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5 looming positional battles for Patriots 06.08.15 at 9:59 pm ET
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New Patriot Travaris Cadet could have the inside track for the job of third-down back. (Chris Graythen/Getty Images)

New Patriot Travaris Cadet could have the inside track for the job of third-down back. (Chris Graythen/Getty Images)

The 2015 Patriots roster is starting to come into sharper focus, and as a result, there are some positional battles starting to take shape. With the understanding that there’s a lot of football left before the start of training camp at the end of July, here are four positions that bear watching as New England’s mandatory minicamp approaches later this month and camp begins in July.

Backup outside linebacker/defensive end: This spot demands some versatility in that defenders have to show an ability to not just get after the quarterback and set the edge, but also play over a tight end and drop into coverage from time to time. There are a bunch of different possibilities when it comes to working behind the likes of expected starters Rob Ninkovich and Chandler Jones that one of the candidates — Jake Bequette — has apparently spent some of the spring working at tight end in an attempt to get on the field. Opponent, situation and scheme will all play a sizable role as to who is on the field, and while free-agent pickup Jabaal Sheard probably shouldn’t necessarily be labeled as a backup, he will augment the work of Jones and Ninkovich. Sheard will lead a group that includes returnee Zach Moore (more of a defensive end/pass rush type than an outside linebacker, as well as rookies Trey Flowers, Geneo Grissom and Xzavier Dickson.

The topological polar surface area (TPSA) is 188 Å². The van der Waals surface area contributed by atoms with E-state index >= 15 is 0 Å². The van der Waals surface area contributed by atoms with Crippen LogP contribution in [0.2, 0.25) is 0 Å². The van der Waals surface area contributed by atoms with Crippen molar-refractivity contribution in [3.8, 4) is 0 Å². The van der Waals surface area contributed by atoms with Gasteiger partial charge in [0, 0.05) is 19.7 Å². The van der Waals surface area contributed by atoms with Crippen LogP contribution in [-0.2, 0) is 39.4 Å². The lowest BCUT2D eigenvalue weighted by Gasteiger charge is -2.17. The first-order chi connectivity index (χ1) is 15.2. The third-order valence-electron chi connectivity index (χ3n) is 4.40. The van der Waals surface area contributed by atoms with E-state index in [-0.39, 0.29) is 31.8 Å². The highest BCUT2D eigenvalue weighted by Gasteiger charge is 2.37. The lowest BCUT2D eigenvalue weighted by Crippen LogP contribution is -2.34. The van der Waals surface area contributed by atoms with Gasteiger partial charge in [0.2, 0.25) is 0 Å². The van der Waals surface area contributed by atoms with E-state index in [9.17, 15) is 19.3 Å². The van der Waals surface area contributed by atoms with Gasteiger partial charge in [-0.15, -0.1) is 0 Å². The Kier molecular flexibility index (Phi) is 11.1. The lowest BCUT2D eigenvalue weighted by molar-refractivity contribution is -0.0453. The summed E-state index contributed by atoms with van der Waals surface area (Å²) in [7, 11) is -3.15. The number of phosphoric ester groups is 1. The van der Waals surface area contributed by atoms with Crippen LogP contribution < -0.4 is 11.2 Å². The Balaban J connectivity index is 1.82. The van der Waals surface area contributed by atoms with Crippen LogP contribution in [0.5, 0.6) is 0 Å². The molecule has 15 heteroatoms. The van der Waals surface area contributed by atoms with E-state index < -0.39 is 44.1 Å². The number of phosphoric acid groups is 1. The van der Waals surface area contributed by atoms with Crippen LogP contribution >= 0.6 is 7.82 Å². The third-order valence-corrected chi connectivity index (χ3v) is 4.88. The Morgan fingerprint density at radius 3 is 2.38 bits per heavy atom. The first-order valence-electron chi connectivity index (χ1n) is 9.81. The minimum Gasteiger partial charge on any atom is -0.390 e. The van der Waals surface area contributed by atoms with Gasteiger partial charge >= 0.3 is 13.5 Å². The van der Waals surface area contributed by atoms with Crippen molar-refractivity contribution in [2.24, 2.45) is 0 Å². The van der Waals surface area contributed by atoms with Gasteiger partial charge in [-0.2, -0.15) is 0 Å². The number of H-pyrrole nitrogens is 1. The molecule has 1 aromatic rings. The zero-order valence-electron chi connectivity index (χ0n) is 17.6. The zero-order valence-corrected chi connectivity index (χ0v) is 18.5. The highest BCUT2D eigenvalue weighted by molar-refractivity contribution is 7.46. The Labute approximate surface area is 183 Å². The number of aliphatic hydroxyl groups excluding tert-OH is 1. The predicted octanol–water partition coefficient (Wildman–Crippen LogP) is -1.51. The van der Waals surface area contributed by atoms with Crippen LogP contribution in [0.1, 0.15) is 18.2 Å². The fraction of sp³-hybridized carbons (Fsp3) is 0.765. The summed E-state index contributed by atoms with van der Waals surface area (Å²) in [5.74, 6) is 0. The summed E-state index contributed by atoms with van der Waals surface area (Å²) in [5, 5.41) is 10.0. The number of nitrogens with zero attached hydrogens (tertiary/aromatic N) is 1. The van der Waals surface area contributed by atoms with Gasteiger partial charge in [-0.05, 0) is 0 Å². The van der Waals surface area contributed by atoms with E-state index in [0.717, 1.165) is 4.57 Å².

Backup inside/middle linebacker: The release of Brandon Spikes on Monday creates a void at the linebacker spot for New England. While Spikes wasn’t going to unseat any of the three long-term starters (Jerod Mayo, Jamie Collins, Dont’a Hightower) for work as a three-down linebacker, his run-stuffing ability made him a good situational option on first and second downs. With Hightower’s offseason shoulder surgery leaving him a question mark when it comes to participating over the summer, the Patriots could still try and add someone at the spot. If not, the return of Dane Fletcher creates some depth at the position, and is likely the favorite to see the bulk of the playing time, at least at this point. In addition, James Morris (who was on the shelf all last season with a leg injury) will compete for reps alongside youngster Chris White and rookie Matt Wells.